By the shorts


By every measure, it’s overdone, oversexed, speculative and scary.

The latest numbers show it with clarity: Resale home sales of 50,270 last month was a record for July. Activity surged by a third in Toronto and Edmonton and virtually doubled in Vancouver. Even more dramatic was price. In a year, in the midst of a recession – when inflation is negative and interest rates flatlined – the average Canadian home grew in value by a stunning 7.5%.

This, as you know, happened while US home values tumbled another 15%. It also happened as our jobless numbers exploded, manufacturing collapsed, car companies staggered and the country’s finances disintegrated faster than at any other time in history.

This is the tangible face of speculation, when social pressure and greed drive an asset higher because it’s in vogue. It also proves that when something’s drop-dead cheap, people will load up. In this case, borrowed money.

There are many reasons reasonable people should expect this is the top of the market.

Pent-up demand can’t last. It will be gone soon enough, along with record sales numbers.

Unemployment’s expected to rise through much of 2010.

House prices may have gone up almost 8%, but family incomes have not. In fact, they’ve stagnated.

And interest rates have only one direction in which to travel, as do federal and provincial taxes. We know where both sales taxes and mortgage rates will be two years from now.

For these simple reasons, and quite a few others, the housing bubble – bred by cheap financing and human folly – is at or near its inflated, bulging, taut and orgiastic zenith. The question for investors is also simple: How do you make money from something in bloat?

Several ways.

In the stock market, for example, you can short a company whose shares have climbed beyond reason by selling short. That means unloading equities you don’t actually own, by borrowing them from a broker, in the hope of buying them back in days, weeks or months at a cheaper price. The difference in what you got for selling it today and what you pay later is the profit.

But how do you short the housing market?

Bubble Buster # 1

Obviously selling real estate you own at the top of the market (that would be just about now) is a way to realize capital gains. Then short the market by buying back in later at a lower price. In fact, if you were to sell today in a bidding war you’d be able to get any closing date you wanted in an unconditional deal with a serious non-refundable deposit (make that a condition of the sale).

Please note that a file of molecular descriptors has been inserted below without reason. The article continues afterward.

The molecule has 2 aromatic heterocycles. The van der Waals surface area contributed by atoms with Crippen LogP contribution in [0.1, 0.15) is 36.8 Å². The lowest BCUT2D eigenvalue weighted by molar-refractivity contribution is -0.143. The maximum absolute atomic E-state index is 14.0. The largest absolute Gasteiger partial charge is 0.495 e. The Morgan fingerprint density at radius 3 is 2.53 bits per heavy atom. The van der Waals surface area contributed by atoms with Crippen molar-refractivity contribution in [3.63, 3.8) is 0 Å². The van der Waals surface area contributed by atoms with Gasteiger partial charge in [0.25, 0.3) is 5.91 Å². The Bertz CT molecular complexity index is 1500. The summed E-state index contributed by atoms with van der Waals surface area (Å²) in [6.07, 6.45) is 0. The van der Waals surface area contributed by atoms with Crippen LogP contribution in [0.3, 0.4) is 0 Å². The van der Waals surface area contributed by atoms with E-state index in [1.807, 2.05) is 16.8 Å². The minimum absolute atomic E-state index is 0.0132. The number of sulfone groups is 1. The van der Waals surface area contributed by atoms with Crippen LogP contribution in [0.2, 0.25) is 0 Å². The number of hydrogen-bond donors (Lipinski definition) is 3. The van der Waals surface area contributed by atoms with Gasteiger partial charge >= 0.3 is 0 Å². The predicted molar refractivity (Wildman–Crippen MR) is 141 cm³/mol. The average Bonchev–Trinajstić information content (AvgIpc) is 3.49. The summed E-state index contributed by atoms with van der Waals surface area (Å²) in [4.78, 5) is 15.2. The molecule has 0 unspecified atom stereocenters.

Demand a long closing of, say, next April or May.

One of two things will likely happen: (a) the market will have crested, giving you top-of-the froth sale proceeds with which to buy a new house. Or, (b) the buyers realize they made a horrible mistake and paid far too much in the middle of a bubble, and don’t close the deal. Sweet. Then you get to keep both the house and the serious deposit (and here I’m thinking fifty large on a 400K property).

Bubble Buster # 2

Alternatively, you could sell a property at the top of the curve, get a guaranteed tax-free high yield on your sale proceeds, and quite possibly reclaim the asset, along with pocketing opportunity money at the same time.

Let’s say you have a mortgage-free property that could fetch $400,000  – again, likely in a bidding war. Being a seller’s market, you’re in the driver’s seat and can insist on a large deposit which is non-refundable (BTW, the real estate agent will fight you on this, but tough).

Now, offer the buyer an attractive vendor take-back mortgage  – five-year term, completely open, at less than bank rates. In fact, banks don’t even offer long-term, open loans, and the one-year open is north of 6.5%. So, an open fiver at 5% is a great deal for the purchaser.

Insist on 20% down ($80,000), and a VTB of $320,000 – which will give you a monthly income of $1,860, or $22,332 a year. And it’s tax-free, since it’s flowing from the proceeds of your principle residence. In other words, you have taken your over-valued property, put eighty grand in your pocket, and created enough cash flow to rent a similar home – secure in the knowledge that you’ll still get your $320,000 back in (at the most) five years.

But what happens if the housing market collapses and your buyers find themselves underwater, with a house worth less than $320,000? What if they walk or default on payments?

No probs. Put the house under power of sale or foreclosure. You get the option of selling it again in the open market (and keeping the cash you’ve already collected), or putting it back into your own name. Plus, you have the right to sue the poor buggers for missed mortgage payments, legal costs and any shortfall that might occur between the mortgage amount and a sale amount – no matter how distressed the market might be.

Getting a judgment would be virtually automatic, or just regain title and move back in. And you’d be $80,000 wealthier than you were before, without having had to invest any money.

There’s more. Stay tuned.